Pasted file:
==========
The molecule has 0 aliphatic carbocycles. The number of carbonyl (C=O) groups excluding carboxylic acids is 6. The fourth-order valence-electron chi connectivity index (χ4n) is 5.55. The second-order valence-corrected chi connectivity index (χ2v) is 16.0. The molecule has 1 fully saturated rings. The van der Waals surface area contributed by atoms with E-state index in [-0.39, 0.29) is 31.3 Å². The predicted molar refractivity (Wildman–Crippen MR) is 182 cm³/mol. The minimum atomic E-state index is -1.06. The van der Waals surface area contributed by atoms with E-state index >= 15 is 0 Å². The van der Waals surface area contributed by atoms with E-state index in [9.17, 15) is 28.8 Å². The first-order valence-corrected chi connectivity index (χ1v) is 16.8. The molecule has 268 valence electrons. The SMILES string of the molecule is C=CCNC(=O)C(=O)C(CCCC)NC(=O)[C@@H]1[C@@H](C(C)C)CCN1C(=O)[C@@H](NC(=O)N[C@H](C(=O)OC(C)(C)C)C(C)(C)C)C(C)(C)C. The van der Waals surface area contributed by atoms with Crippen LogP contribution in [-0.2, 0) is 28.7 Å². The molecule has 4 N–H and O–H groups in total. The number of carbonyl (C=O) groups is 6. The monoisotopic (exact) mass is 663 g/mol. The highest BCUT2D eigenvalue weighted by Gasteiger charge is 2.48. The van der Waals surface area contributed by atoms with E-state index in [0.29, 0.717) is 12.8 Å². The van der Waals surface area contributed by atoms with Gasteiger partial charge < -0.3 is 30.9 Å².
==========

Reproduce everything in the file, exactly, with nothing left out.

The molecule has 0 aliphatic carbocycles. The number of carbonyl (C=O) groups excluding carboxylic acids is 6. The fourth-order valence-electron chi connectivity index (χ4n) is 5.55. The second-order valence-corrected chi connectivity index (χ2v) is 16.0. The molecule has 1 fully saturated rings. The van der Waals surface area contributed by atoms with E-state index in [-0.39, 0.29) is 31.3 Å². The predicted molar refractivity (Wildman–Crippen MR) is 182 cm³/mol. The minimum atomic E-state index is -1.06. The van der Waals surface area contributed by atoms with E-state index >= 15 is 0 Å². The van der Waals surface area contributed by atoms with E-state index in [9.17, 15) is 28.8 Å². The first-order valence-corrected chi connectivity index (χ1v) is 16.8. The molecule has 268 valence electrons. The SMILES string of the molecule is C=CCNC(=O)C(=O)C(CCCC)NC(=O)[C@@H]1[C@@H](C(C)C)CCN1C(=O)[C@@H](NC(=O)N[C@H](C(=O)OC(C)(C)C)C(C)(C)C)C(C)(C)C. The van der Waals surface area contributed by atoms with Crippen LogP contribution in [-0.2, 0) is 28.7 Å². The molecule has 4 N–H and O–H groups in total. The number of carbonyl (C=O) groups is 6. The monoisotopic (exact) mass is 663 g/mol. The highest BCUT2D eigenvalue weighted by Gasteiger charge is 2.48. The van der Waals surface area contributed by atoms with E-state index in [0.29, 0.717) is 12.8 Å². The van der Waals surface area contributed by atoms with Gasteiger partial charge < -0.3 is 30.9 Å².